Abacha Food, also known as African Salad in English, is a nutritious and delicious delicacy. This Nigerian food has its origin from Igbos in the Southeast part of Nigeria.
The dish is uncooked, which makes it as nutritious as a salad but you should be careful when eating because of its high-calorie content.
It is regularly served at traditional Igbo gatherings and can be enjoyed as a snack, dessert, appetizer, or a full meal any time and day.
It is usually prepared with dried shredded cassava, which is normally soaked in water to soften it a little bit. The dried shredded cassava is obtained from cassava tubers cut with a grater or knife into small pieces, boiled, and dried in the sun.
Abacha food is typically prepared with ugba (oil bean) and garnished with chopped garden egg leaves, sliced onions, utazi, and fried fish, smoked fish, kanda, or stockfish.
The combination of raw vegetables, ugba, and various other ingredients makes Abacha a balanced diet and is recommended for a healthy lifestyle.
Also Related >>> African Oil Bean Seed: Amazing Health Benefits | Side Effects
Cassava is gluten-free, high in carbohydrates, and calories due to its high sucrose content. It is also rich in complex B nutrients and has a low-fat content.
Raw vegetables are a rich source of minerals, beta-carotene, ascorbic acid, and calcium. It also has anti-inflammatory and antioxidant properties.
Garden egg leaves are ideal for cell regeneration and help restore dead cells.
Ugba is rich in protein in addition to fish and meat.
It’s obvious, the African salad has excellent food benefits.
Nutritional Value of Abacha Food (African Salad)
African Salad is a very nutritious food as it contains rich minerals such as potassium, sodium, calcium, magnesium, Vitamin A, Vitamin C, iron, phosphorus, and zinc.
Thanks to other ingredients included in salads, such as crayfish or meat, peppers, and garden eggs, they are rich in protein and green fiber.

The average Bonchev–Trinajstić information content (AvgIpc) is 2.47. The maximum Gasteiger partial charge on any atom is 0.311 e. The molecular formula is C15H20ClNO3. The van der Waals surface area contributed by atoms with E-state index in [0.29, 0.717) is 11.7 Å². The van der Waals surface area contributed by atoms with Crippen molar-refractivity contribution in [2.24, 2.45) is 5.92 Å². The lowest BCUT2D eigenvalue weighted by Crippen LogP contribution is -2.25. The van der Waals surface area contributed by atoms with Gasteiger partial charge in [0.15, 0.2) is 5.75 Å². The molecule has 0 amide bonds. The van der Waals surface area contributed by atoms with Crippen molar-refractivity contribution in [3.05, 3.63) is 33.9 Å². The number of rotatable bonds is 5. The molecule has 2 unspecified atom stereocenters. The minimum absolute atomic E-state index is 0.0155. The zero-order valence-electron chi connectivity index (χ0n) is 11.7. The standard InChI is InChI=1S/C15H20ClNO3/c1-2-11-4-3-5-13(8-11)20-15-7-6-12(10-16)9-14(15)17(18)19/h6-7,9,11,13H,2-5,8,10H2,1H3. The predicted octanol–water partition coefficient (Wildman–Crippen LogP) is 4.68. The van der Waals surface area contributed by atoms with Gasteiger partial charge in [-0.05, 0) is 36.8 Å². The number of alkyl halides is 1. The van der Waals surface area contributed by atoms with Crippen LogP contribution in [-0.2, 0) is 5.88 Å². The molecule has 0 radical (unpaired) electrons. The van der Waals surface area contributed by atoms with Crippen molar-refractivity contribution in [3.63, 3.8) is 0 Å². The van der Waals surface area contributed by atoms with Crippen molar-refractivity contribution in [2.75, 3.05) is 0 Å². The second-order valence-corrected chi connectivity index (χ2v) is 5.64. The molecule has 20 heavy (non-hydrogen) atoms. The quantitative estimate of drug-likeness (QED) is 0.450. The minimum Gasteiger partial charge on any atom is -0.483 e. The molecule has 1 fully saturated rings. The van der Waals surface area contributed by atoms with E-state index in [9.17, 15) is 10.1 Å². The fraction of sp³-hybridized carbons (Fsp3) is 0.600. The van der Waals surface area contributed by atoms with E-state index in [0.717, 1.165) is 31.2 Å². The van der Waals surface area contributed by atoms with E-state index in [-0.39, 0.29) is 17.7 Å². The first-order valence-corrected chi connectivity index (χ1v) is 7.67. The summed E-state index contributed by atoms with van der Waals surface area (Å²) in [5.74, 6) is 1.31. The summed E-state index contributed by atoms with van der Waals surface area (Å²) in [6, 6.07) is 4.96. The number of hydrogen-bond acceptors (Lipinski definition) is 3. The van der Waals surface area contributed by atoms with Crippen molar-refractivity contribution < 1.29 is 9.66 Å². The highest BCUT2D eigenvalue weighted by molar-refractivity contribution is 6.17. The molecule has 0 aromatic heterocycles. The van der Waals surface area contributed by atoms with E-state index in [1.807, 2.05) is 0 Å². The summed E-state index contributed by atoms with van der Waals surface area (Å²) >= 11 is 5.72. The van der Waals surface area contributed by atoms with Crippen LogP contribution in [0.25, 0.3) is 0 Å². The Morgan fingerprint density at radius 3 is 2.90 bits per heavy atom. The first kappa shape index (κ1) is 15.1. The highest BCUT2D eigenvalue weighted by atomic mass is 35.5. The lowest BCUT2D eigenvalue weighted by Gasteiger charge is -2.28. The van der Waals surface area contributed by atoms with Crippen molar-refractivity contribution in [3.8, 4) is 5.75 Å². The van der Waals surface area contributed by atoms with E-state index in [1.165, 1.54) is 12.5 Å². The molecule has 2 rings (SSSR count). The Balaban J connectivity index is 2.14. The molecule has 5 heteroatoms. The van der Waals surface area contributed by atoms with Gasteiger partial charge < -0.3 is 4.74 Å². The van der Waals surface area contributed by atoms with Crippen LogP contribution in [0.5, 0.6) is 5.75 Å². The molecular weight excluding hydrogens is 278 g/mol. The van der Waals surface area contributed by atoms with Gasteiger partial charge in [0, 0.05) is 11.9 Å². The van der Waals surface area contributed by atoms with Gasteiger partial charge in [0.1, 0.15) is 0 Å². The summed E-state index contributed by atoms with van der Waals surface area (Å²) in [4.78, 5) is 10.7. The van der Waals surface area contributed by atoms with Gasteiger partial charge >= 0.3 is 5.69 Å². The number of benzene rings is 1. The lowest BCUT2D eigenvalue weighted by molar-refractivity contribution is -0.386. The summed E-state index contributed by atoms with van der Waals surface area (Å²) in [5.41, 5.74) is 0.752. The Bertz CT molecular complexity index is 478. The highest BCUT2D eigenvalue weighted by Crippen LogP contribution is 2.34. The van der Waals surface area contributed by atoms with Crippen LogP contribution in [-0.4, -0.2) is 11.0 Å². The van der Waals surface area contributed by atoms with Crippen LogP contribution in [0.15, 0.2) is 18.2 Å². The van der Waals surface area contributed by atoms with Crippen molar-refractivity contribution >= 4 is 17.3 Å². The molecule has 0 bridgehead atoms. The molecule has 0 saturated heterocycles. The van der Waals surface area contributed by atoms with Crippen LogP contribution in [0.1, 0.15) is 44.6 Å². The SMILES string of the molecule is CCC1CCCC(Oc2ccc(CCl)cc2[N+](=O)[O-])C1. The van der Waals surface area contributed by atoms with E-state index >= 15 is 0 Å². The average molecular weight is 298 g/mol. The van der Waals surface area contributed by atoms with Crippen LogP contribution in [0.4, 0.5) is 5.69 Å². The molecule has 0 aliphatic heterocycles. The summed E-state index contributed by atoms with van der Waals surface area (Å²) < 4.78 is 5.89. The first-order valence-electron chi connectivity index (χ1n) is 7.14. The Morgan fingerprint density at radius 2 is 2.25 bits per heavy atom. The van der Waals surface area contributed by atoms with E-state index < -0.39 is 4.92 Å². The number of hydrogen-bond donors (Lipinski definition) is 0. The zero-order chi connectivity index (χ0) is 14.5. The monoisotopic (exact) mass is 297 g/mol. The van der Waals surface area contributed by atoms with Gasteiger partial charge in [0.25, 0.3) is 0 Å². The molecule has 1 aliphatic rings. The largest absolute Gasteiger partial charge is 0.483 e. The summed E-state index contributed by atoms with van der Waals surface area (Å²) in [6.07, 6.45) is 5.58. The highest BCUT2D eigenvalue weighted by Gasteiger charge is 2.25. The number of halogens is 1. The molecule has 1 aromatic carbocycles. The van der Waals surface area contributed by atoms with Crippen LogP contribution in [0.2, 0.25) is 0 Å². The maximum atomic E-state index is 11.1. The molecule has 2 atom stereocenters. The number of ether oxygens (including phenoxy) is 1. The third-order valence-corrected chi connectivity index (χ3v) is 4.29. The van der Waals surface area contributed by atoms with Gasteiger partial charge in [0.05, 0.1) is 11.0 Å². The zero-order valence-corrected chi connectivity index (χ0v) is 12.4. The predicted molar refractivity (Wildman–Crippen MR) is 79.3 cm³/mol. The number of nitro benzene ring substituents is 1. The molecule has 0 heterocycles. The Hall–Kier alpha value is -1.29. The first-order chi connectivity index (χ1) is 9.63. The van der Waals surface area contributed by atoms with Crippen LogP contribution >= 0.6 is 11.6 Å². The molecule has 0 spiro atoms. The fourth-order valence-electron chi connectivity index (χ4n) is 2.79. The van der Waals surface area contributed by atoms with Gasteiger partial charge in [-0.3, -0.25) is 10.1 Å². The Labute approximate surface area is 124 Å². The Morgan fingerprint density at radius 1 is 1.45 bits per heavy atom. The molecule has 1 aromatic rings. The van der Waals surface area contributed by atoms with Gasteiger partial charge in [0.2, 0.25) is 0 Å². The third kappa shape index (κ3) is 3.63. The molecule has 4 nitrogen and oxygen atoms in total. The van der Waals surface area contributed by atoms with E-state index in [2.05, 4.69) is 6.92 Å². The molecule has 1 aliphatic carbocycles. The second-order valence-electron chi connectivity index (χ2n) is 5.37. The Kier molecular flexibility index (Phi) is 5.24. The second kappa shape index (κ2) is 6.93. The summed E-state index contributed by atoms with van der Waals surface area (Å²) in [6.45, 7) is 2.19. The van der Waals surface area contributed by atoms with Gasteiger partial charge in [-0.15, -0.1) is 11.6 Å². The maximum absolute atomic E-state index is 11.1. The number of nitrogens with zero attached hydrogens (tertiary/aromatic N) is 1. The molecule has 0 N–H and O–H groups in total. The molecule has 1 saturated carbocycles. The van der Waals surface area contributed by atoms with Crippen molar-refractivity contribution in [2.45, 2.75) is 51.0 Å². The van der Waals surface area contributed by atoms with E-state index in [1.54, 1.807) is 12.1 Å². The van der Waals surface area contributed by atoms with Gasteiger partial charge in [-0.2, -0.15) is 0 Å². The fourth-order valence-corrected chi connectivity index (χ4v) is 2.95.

Some of the Health Benefits of African Salad (Abacha Food)
- It protects the bones from damages
- It aids digestion and boosts blood circulation.
- Contains a good amount of fiber, treats constipation and encourages bowel movement.
- Reduces blindness risk
- Reduces Heart Diseases
- Prevents Cloning Cancer (Anticancer)
- Treats obesity.
- It is gluten-free. Perfect for persons with gluten intolerance.
- It also is rich in b-complex nutrients.
- Rich in vitamin c (from the vegetables)
high protein source (from the meat, shrimps, and orishirishi)
- Aids good vision and eye health
an antioxidant – mops up free radicals.
- Rich source of iron and helps boost blood production on the body.
Abacha Food Calories
100g Abacha contains 380kcal.
Abacha Food Recipe: How to Prepare African Salad
There are lots of methods for preparing Abacha. Nevertheless, whichever method you opt to use, the Abacha food will still come out tasty.
If you are as excited to cook this dish as I am, get ready, and let’s start!
Ingredients in African Salad (With Potash)
- Fresh Abacha/Dried Abacha – I used dried
- Ugba (Ukpaka)
- Palm oil
- Powdered Potash
- Dry/roasted/fried fish
- Onion, chopped
- Salt and dry pepper
- Ground crayfish
- Stock cubes
- Ehu seeds (calabash nutmeg)
Optional African Salad Ingredients
- Ogiri / Iru
- Ponmo, cooked and sliced
- Garden Eggs, diced
- The Garden Egg leaves/Utazi leaves/spinach leaves finely chopped
- 1 medium onion (for serving), sliced
- Onion rings to garnish the prepared Abacha.
- Firstly, cut the fresh fish and fry.
- Secondly, dissolve the akanwu (potash) in little water and sieve to remove particles, set aside
- Thirdly, rinse the Ugba in lukewarm water and set aside.
- Then, soak the Abacha in water for 30 minutes and subsequently drain out the water.
- After that, slice one onion into rings, and chop the other onion bulb.
- Lastly, grind some pepper.